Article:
The Ofsted report on St Marylebone’s marking strategy begins:
“We’ve all seen students glow with pride on receiving a top-grade piece of work back from a teacher and we’ve also seen the dreadful shrug of disappointment swiftly followed by disengagement when a student feels demoralized by marked work. The way that work is marked can make or break the essential dialogue between teacher and learner: this is the dialogue which enables a student to know how well they are working, what their strengths are and what to do next to improve.”
Marking is high on the agenda now – and I think rightly so, but how it sucks the life and soul out of my teaching and non-teaching existence!!!
Marking in maths is considerably different to that in English – our topics tend to be taught over a shorter period, and we do not come back to them for quite a while (maybe a year later). Embedding targets is straightforward, but next step targets can be quite hard to justify when we may not be coming back to the topic as a follow-up in the recent future.
We are trying to implement sufficient target and review time in lessons – reflection to encourage pupils to act on advice given by their teacher (this includes extra ‘personlised’ practise questions).
I’m thinking of buying lots of green pens so that students can write their reflections which we can pick up on immediately.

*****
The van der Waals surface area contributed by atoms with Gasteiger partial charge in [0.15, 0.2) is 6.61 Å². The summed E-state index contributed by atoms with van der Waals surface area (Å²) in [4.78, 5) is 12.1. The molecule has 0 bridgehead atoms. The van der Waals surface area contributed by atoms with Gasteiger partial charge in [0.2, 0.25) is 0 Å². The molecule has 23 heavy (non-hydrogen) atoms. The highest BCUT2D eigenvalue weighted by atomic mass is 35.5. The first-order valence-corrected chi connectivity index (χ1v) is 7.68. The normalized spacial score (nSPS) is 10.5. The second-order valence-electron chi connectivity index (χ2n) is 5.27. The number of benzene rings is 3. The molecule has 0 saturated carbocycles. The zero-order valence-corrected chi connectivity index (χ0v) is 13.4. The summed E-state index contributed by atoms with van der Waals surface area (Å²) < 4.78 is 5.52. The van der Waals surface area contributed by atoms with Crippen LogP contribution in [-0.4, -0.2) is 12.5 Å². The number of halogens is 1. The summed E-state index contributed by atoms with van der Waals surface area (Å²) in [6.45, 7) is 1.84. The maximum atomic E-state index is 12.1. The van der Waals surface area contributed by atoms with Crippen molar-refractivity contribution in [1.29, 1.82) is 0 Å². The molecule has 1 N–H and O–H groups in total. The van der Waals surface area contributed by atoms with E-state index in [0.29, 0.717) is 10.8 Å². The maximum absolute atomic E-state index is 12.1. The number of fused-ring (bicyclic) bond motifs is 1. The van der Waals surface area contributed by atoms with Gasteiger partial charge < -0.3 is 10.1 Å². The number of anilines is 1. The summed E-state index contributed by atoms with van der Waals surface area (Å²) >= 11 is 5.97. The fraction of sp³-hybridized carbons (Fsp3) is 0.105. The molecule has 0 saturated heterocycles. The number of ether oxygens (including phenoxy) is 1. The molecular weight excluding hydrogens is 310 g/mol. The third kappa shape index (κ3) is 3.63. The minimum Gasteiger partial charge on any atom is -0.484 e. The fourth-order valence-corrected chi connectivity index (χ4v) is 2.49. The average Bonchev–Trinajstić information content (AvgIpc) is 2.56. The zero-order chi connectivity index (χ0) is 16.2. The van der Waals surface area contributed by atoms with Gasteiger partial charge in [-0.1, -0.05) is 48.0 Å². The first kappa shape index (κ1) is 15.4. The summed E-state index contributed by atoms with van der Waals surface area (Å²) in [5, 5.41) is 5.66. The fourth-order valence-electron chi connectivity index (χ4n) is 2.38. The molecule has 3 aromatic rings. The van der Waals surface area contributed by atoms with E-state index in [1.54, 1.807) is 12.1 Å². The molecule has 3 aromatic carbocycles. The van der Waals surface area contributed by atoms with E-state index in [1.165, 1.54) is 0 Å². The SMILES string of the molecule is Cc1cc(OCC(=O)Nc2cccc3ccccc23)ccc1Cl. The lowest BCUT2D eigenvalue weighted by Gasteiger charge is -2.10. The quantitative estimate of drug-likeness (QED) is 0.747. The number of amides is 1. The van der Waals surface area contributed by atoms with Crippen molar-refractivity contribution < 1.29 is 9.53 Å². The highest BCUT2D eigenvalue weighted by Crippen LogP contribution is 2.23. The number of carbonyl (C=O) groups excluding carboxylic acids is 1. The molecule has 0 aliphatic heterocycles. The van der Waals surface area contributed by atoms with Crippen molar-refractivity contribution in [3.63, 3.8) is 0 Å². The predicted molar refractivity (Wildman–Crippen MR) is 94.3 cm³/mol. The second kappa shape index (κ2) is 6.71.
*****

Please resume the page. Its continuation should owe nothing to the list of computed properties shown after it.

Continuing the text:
The biggest unknown for me, is attempting the dialogue between teacher and pupil over a sustained period – I’m wondering if this could relate to ‘the big picture’ e.g.
- algebraic notation,
- mathematical presentation,
- depth of reasoning,
- showing each step in working out.
The Ofsted report ‘Mathematics made to measure’ does at least give some helpful examples with regard to marking which is helpful/ not helpful.
“The best marking noted during the survey gave pupils insight into their errors, distinguishing between slips and misunderstanding, and pupils took notice of and learnt from the feedback. Where work was all correct, a further question or challenge was occasionally presented and, in the best examples, this developed into a dialogue between teacher and pupil.” (#88)
“Most marking by pupils of their own work was done when the teacher read out the answers to exercises or took answers from other members of the class. Sometimes, pupils were expected to check their answers against those in the back of the text book. In each of these circumstances, attention was rarely paid to the source of any errors, for example when a pupil made a sign error while expanding brackets and another omitted to write down the ‘0’ place holder in a long multiplication calculation. When classwork was not marked by the teacher or pupil, mistakes were unnoticed.” (#96)
Our marking has come a long way from superficially ticking each page, though even experienced teachers struggle to write good targets, never mind good next step targets – it should be recognised that this is a real skill which is determined in part, by how well a teacher understands how the mathematics is linked together across all strands. THAT is another topic for another day.